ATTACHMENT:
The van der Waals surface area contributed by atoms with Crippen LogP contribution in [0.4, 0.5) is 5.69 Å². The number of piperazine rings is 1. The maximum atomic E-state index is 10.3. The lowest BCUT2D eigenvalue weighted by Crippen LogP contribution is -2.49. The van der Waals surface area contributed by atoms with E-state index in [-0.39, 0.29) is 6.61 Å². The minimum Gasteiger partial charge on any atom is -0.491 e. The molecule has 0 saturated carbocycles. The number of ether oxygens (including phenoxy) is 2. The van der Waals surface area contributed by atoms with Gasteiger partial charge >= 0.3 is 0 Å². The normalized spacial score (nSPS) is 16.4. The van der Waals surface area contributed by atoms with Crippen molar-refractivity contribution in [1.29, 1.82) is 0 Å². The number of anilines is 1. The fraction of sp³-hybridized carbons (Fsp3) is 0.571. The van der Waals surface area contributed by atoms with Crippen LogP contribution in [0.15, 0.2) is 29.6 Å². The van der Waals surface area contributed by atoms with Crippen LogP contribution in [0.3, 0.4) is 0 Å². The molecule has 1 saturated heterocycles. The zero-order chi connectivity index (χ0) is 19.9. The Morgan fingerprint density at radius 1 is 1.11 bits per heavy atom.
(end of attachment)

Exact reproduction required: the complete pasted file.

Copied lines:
The van der Waals surface area contributed by atoms with Crippen LogP contribution in [0.4, 0.5) is 5.69 Å². The number of piperazine rings is 1. The maximum atomic E-state index is 10.3. The lowest BCUT2D eigenvalue weighted by Crippen LogP contribution is -2.49. The van der Waals surface area contributed by atoms with E-state index in [-0.39, 0.29) is 6.61 Å². The minimum Gasteiger partial charge on any atom is -0.491 e. The molecule has 0 saturated carbocycles. The number of ether oxygens (including phenoxy) is 2. The van der Waals surface area contributed by atoms with Gasteiger partial charge >= 0.3 is 0 Å². The normalized spacial score (nSPS) is 16.4. The van der Waals surface area contributed by atoms with Crippen molar-refractivity contribution in [1.29, 1.82) is 0 Å². The number of anilines is 1. The fraction of sp³-hybridized carbons (Fsp3) is 0.571. The van der Waals surface area contributed by atoms with Crippen LogP contribution in [0.15, 0.2) is 29.6 Å². The van der Waals surface area contributed by atoms with Crippen LogP contribution in [0.3, 0.4) is 0 Å². The molecule has 1 saturated heterocycles. The zero-order chi connectivity index (χ0) is 19.9. The Morgan fingerprint density at radius 1 is 1.11 bits per heavy atom.